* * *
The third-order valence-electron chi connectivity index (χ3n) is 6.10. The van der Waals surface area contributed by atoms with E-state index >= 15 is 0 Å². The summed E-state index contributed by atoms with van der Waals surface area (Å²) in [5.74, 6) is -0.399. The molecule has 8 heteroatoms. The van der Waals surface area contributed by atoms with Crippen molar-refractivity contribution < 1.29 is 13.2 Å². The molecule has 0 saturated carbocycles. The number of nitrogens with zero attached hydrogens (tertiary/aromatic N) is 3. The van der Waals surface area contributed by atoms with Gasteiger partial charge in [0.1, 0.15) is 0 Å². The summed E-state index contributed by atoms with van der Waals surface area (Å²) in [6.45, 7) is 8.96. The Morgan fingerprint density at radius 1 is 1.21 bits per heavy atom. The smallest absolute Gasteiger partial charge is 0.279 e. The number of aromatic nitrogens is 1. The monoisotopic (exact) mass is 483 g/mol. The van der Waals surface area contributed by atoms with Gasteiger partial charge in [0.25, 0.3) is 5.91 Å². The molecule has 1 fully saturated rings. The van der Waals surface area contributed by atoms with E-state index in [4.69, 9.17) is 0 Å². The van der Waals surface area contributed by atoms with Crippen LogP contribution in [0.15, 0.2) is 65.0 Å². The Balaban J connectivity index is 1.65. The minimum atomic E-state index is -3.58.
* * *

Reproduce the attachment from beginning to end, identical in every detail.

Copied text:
The third-order valence-electron chi connectivity index (χ3n) is 6.10. The van der Waals surface area contributed by atoms with E-state index >= 15 is 0 Å². The summed E-state index contributed by atoms with van der Waals surface area (Å²) in [5.74, 6) is -0.399. The molecule has 8 heteroatoms. The van der Waals surface area contributed by atoms with Crippen molar-refractivity contribution < 1.29 is 13.2 Å². The molecule has 0 saturated carbocycles. The number of nitrogens with zero attached hydrogens (tertiary/aromatic N) is 3. The van der Waals surface area contributed by atoms with Gasteiger partial charge in [0.1, 0.15) is 0 Å². The summed E-state index contributed by atoms with van der Waals surface area (Å²) in [6.45, 7) is 8.96. The Morgan fingerprint density at radius 1 is 1.21 bits per heavy atom. The smallest absolute Gasteiger partial charge is 0.279 e. The number of aromatic nitrogens is 1. The monoisotopic (exact) mass is 483 g/mol. The van der Waals surface area contributed by atoms with Gasteiger partial charge in [0.25, 0.3) is 5.91 Å². The molecule has 1 fully saturated rings. The van der Waals surface area contributed by atoms with E-state index in [4.69, 9.17) is 0 Å². The van der Waals surface area contributed by atoms with Crippen LogP contribution in [0.15, 0.2) is 65.0 Å². The Balaban J connectivity index is 1.65. The minimum atomic E-state index is -3.58.